Fork bombing a Linux machine as a non-root user
dsccable at comcast.net
Sun Mar 20 04:47:12 UTC 2005
William Hooper wrote:
>David Curry said:
>>>The other assumption
>>>is that the person who adds logins and and gives out passwords to others
>>>knows more about whether their access to certain resources should be
>>>limited or if they can be trusted to use the full power of the box.
>>This argument overlooks the specifc kind of concern that prompted the
>>thread originating author to pose his question. Namely, vulnerability of
>>the system to fork bombing if it is hacked.
>If a system is hacked, a fork bomb is the least of your worries. Really.
>Given the choice between a DOS (which will get noticed) or a smart bad guy
>that is going to just quietly monitor everything and control your machine
>without being noticed, I would pick the DOS.
The thing about hackers, though, is that only they know what it is they
want to do. A fork bomb may be a lesser risk than something else, but
it is nevertheless a risk that many newcomers to linux are unaware of.
>As Dave Jones pointed out (very early in this thread) it is next to
>impossible to pick arbitrary values that will work in all situations. You
>will either guess too high or too low.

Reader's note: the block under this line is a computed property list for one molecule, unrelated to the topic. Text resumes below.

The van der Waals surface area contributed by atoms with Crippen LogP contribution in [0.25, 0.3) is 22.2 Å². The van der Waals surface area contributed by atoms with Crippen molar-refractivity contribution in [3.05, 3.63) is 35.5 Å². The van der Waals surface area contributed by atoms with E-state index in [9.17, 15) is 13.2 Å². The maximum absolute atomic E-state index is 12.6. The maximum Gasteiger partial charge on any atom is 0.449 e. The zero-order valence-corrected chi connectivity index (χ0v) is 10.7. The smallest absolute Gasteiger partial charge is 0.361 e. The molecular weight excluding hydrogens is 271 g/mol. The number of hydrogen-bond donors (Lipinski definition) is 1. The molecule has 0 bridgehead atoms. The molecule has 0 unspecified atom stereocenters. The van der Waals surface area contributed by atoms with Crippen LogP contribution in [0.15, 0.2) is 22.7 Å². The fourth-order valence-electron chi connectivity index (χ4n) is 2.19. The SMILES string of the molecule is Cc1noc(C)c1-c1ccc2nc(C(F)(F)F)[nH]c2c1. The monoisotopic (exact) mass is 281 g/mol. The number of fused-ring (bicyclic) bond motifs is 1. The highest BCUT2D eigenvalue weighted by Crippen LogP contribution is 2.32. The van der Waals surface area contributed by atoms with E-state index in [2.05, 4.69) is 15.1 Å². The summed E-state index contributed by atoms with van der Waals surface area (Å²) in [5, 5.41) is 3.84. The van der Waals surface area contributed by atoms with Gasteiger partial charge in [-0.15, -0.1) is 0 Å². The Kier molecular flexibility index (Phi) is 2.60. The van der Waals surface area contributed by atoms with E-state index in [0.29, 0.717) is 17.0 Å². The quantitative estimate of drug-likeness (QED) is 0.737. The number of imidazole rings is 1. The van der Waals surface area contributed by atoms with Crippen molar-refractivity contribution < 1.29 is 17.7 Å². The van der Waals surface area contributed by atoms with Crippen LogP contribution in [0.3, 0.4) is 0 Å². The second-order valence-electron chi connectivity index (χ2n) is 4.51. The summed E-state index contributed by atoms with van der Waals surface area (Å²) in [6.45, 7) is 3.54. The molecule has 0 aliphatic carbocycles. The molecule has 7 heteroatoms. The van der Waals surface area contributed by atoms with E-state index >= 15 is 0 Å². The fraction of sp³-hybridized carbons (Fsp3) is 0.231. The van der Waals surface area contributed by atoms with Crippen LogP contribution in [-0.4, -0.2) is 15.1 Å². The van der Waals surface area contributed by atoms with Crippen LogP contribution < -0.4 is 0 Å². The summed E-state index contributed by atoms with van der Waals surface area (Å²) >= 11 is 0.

I am certainly not suggesting that OS distributors are in a position to
pick arbitrary values that will work in all situations. Nor am I
suggesting that they attempt to do so. Rather, I am saying that for OS
distributors to set installation defaults at "unlimited" and/or high
values is tantamount to doing just that. A better practice would be to
set installatioin defaults at levels that will clearly support
installation of the OS, make those default installation values known to
the ops, and expect ops to address the resource allocation issue at time
>To use your car analogy, would you expect to buy a car and have it's speed
>limited to 35 MPH, because that is the speed limit on the street you
I expect a car to run at idling speed in neutral gear until I as an op
decide to use more of the resource available. At which time, as an op I
allocate more resources by putting the vehicle into gear and provide
more fuel to accelerate.
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